4. ratio of attorneys with less than 5 years experience to those with more than 10 years experience
    5. ratio of LEP cases closed to non LEP cases closed
    6. ratio of disabled clients served to non-disabled clients served
    7. ratio of over 80 clients served to under 80 clients served

    4. Some of these metrics by poverty penetration (are there disproportionate share programs–meaning programs that are in such heavy poverty areas where that endemic poverty really affects their practice? This concept is applied in Medicare, where dispropiortionate share hospitals get an additional payment–in recognition that DSH hospitals need more resources due to the populations they serve).
    5. Also, create an index of legal resources (including LSC, pro bono, and Iolta, plus law school and law library) and see if LSC groups in high index areas have different metrics than LSC programs in lower index areas–in other words, if you are the only legal non profit in your area and there is no other group doing any poverty law work in your state, how does that affect your practice, staffing, metrics, and ultimately allocation of resources.
    6. Then also compare these metrics across certain true or false characteristics, like a) program has a hotline,b) program has a strong CMS system that is accesible by all staff across a coverage area, c) program has substantive area strategic meetings at least once year, d) program has a dedicated grant writing staff, e) program has a full time pro bono coordinator–f) loan repayment program or assistance, g) 401K match and e) training program and opportunities and tuition reimbursement. This type of analysis factoring in these true of false factors this will help us understand how these factors affect the general metrics.

    Just gathering these very aggregate metrics across Federal Regions and sharing those–would be an amazing source of information–and would start a very positive dialog that could eventually lead to a better understanding of how legal services delivery varies and what creates that variance.

  2. Steve Eppler-Epstein, Connecticut Legal Services says:

    A Response Regarding the LSC Planning Process

    The July 14 Access To Justice blog post summarizes comments on LSC’s draft strategic plan, and urges LSC to move ahead (“Go to it”).

    I believe, however, that LSC will be a little more flexible and deliberate, and not just “go to it.” LSC has, after all, published a draft plan, and sought public comment. The next step is not to begin the work, but carefully to craft a final plan. I have some confidence that in doing so, LSC will read and use the comments with care and appreciation.

    One example: Strategic plans need to capture the essential elements of the current work and the best, most achievable vision of the future. The draft strategic plan does not mention one of the central roles of LSC: to communicate to the White House and Congress not only the devastating impact on poor people of the shortage of civil legal services, but also to communicate to these lawmakers the importance of significantly higher federal funding for legal services. This omission is likely a drafting oversight, but LSC must specifically claim its central role in fighting for more adequate Congressional funding for the Strategic Plan to be a Strategic Plan.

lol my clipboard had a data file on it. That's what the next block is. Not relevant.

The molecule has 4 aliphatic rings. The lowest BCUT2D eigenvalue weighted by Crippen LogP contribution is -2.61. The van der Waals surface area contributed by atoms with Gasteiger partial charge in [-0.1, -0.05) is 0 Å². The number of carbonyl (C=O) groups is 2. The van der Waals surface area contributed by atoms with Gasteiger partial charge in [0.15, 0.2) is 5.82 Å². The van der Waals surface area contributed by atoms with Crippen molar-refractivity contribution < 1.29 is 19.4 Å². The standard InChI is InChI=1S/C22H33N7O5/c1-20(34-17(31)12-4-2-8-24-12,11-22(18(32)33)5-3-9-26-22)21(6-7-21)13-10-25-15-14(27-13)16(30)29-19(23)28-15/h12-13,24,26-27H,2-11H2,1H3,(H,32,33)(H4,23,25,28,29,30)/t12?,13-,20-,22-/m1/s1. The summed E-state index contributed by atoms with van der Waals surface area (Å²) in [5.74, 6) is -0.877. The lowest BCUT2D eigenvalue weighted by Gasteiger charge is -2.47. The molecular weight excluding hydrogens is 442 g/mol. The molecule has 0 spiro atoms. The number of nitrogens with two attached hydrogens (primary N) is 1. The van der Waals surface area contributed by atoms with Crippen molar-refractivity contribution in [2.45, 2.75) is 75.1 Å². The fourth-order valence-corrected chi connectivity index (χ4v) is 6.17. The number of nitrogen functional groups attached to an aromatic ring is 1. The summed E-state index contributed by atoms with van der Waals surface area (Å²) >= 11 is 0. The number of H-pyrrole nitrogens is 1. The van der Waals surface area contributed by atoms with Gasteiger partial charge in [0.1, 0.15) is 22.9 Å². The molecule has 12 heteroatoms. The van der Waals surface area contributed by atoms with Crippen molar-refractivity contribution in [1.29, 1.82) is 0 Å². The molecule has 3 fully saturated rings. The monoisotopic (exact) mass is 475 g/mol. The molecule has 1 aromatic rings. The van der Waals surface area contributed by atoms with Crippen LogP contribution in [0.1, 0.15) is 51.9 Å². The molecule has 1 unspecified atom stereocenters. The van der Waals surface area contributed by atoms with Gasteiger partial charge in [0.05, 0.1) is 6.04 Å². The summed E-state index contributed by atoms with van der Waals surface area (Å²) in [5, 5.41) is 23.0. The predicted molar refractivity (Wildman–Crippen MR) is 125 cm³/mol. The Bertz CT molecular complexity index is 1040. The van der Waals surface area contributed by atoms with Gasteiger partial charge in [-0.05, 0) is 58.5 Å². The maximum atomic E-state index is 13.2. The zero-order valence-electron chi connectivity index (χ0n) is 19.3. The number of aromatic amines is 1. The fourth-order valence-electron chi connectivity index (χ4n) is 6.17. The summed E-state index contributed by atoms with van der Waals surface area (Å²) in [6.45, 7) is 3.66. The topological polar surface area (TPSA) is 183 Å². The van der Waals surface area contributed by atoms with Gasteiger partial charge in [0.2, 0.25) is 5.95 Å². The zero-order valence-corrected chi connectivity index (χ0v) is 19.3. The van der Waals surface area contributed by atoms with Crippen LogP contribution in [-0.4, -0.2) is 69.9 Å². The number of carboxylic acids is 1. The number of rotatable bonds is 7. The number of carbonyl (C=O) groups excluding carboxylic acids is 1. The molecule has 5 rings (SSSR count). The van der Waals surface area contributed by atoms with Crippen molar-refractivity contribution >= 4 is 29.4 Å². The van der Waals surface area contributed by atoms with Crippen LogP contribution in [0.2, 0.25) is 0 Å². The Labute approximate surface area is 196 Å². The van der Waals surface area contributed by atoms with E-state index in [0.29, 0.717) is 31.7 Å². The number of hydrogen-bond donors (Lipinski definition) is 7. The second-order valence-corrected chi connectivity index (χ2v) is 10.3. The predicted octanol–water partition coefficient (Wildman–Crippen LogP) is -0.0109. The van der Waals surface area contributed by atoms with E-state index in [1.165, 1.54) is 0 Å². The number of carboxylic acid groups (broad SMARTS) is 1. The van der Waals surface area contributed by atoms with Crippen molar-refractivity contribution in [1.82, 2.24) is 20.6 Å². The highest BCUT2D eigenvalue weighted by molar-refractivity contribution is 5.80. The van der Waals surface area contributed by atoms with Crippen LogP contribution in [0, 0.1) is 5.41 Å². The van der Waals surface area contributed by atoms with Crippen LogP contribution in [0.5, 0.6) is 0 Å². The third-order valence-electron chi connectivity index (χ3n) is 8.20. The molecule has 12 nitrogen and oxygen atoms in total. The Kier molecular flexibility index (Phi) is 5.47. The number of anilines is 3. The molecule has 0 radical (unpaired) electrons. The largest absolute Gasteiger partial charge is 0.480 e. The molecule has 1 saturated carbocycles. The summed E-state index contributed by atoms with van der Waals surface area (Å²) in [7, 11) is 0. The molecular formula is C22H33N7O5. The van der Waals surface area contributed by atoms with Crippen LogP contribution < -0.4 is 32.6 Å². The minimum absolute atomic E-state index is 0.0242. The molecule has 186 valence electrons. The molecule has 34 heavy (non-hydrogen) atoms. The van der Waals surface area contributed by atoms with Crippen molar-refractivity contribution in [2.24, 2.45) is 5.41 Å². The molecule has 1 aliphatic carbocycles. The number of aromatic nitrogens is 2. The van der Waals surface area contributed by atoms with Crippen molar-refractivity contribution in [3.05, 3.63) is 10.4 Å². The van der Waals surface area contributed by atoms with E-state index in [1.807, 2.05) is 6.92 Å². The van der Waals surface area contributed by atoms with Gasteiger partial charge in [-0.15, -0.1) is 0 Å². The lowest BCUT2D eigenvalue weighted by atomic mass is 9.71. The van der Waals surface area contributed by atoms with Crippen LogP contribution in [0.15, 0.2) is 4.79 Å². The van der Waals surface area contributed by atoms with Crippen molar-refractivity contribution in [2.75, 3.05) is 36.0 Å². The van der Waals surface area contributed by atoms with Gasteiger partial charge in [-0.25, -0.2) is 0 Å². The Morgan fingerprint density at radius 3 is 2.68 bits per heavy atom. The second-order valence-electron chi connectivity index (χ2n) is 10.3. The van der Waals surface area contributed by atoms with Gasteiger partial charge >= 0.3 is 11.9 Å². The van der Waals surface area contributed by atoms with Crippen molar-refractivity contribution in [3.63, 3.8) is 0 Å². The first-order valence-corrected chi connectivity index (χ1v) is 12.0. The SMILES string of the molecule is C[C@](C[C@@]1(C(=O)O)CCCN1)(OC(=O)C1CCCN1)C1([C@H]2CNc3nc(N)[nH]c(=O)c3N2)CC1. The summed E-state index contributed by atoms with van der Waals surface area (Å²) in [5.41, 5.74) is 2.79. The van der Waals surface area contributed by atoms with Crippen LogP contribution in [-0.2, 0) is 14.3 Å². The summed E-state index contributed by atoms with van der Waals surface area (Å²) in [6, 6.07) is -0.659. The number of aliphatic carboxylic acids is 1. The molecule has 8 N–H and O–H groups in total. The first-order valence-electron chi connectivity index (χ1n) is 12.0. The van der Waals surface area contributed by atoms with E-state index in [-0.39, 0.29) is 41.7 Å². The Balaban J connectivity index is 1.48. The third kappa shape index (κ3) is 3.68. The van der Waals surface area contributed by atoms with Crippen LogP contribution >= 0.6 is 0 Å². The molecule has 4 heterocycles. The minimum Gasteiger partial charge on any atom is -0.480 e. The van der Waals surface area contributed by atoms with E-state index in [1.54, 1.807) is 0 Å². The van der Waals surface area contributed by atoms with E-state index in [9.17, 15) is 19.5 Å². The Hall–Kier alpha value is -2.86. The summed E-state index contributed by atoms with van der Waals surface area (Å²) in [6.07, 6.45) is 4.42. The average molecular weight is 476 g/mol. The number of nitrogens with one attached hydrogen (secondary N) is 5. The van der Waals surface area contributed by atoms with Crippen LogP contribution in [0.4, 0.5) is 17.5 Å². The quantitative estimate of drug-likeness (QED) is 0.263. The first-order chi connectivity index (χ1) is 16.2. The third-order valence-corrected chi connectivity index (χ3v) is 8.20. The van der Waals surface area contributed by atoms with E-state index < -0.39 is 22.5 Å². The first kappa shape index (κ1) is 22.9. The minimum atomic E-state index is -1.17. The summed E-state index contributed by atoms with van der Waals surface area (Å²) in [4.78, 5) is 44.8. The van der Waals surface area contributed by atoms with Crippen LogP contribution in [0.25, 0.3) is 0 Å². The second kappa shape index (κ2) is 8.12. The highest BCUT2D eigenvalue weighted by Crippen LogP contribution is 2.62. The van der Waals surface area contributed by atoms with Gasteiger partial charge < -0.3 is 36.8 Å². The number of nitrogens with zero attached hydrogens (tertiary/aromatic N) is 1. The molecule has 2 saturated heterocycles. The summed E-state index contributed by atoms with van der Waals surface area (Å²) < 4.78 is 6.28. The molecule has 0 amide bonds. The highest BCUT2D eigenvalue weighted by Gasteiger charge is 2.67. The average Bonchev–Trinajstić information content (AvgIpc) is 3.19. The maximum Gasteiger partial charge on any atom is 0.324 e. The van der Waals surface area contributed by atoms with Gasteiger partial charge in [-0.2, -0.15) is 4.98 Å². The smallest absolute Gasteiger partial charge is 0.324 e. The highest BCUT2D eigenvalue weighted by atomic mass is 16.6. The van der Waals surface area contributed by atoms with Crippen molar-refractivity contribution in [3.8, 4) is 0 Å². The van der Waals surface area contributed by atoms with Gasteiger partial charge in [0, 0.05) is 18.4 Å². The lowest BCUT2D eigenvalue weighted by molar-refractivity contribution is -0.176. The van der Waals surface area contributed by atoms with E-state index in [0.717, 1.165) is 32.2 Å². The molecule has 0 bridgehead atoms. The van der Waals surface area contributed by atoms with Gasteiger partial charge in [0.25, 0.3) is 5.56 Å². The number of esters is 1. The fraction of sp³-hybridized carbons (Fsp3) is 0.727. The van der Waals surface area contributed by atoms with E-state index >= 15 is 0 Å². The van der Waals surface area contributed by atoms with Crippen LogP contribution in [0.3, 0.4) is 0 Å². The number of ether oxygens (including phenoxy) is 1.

As to the most controversial aspect of the draft plan – the use of specific numerical measures for various purposes — there is significant room for improvement. I don’t find NLADA’s or others comments to be “predictable.” I think they offer LSC an opportunity to re-consider how to move towards numerical measures in a manner that achieves the most useful results. There are two kinds of challenges, as all of us know who have struggled for decades with numerical measures. First, the comments that focus on the details and pitfalls of measurement must be attended to, because it is quite easy to create systems that produce numerical garbage instead of useful results. Second, it is extremely hard to balance between measuring what is valuable, and valuing what is measureable. There is always a significant danger in creating measurement systems that we start to value the advocacy whose impact is simple and are easy to measure, instead of the advocacy whose impact is complex and deep.

    If measurement could happen in a securely-funded laboratory environment (a guarantee that legal aid would be fully funded for the next ten years, during which time there is opportunity for experimentation and measurement?) that would be one thing. But there are some in Congress who would take any shred of information – even research that is so flawed as to be meaningless – and use it to argue for the reduction or elimination of legal aid funding. We live in highly charged times, and there is a lot at stake. Before finalizing its Strategic Plan, we count on LSC to carefully weigh the comments, the opportunities, and the risks, and build a Plan that will lead our justice community with strength and maximum impact into the coming years.